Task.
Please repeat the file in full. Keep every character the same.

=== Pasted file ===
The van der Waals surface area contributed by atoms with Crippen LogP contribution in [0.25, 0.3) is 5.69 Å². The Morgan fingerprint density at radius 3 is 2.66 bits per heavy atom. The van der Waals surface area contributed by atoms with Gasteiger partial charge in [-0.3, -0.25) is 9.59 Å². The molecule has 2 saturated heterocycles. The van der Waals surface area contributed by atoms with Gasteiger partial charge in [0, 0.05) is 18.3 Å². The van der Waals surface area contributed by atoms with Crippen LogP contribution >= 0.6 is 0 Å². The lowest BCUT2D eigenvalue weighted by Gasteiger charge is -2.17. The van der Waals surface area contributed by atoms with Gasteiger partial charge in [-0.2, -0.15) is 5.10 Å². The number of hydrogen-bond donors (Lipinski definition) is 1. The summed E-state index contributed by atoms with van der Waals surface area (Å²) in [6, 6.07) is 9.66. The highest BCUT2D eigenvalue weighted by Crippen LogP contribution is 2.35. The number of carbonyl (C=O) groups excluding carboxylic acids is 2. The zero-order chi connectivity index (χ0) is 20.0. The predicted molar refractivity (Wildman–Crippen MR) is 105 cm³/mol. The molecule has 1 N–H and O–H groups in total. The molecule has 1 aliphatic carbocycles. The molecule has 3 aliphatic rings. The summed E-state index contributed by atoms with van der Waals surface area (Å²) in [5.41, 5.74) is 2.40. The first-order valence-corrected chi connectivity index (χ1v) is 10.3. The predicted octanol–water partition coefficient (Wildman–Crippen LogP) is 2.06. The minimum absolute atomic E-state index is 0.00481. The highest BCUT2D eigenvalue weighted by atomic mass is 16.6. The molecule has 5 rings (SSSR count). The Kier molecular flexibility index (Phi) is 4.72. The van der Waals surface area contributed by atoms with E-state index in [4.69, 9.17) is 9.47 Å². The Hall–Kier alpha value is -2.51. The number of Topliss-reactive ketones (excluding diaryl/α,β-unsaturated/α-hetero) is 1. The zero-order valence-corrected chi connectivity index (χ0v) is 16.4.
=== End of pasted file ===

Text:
The van der Waals surface area contributed by atoms with Crippen LogP contribution in [0.25, 0.3) is 5.69 Å². The Morgan fingerprint density at radius 3 is 2.66 bits per heavy atom. The van der Waals surface area contributed by atoms with Gasteiger partial charge in [-0.3, -0.25) is 9.59 Å². The molecule has 2 saturated heterocycles. The van der Waals surface area contributed by atoms with Gasteiger partial charge in [0, 0.05) is 18.3 Å². The van der Waals surface area contributed by atoms with Crippen LogP contribution >= 0.6 is 0 Å². The lowest BCUT2D eigenvalue weighted by Gasteiger charge is -2.17. The van der Waals surface area contributed by atoms with Gasteiger partial charge in [-0.2, -0.15) is 5.10 Å². The number of hydrogen-bond donors (Lipinski definition) is 1. The summed E-state index contributed by atoms with van der Waals surface area (Å²) in [6, 6.07) is 9.66. The highest BCUT2D eigenvalue weighted by Crippen LogP contribution is 2.35. The number of carbonyl (C=O) groups excluding carboxylic acids is 2. The zero-order chi connectivity index (χ0) is 20.0. The predicted molar refractivity (Wildman–Crippen MR) is 105 cm³/mol. The molecule has 1 N–H and O–H groups in total. The molecule has 1 aliphatic carbocycles. The molecule has 3 aliphatic rings. The summed E-state index contributed by atoms with van der Waals surface area (Å²) in [5.41, 5.74) is 2.40. The first-order valence-corrected chi connectivity index (χ1v) is 10.3. The predicted octanol–water partition coefficient (Wildman–Crippen LogP) is 2.06. The minimum absolute atomic E-state index is 0.00481. The highest BCUT2D eigenvalue weighted by atomic mass is 16.6. The molecule has 5 rings (SSSR count). The Kier molecular flexibility index (Phi) is 4.72. The van der Waals surface area contributed by atoms with E-state index in [4.69, 9.17) is 9.47 Å². The Hall–Kier alpha value is -2.51. The number of Topliss-reactive ketones (excluding diaryl/α,β-unsaturated/α-hetero) is 1. The zero-order valence-corrected chi connectivity index (χ0v) is 16.4.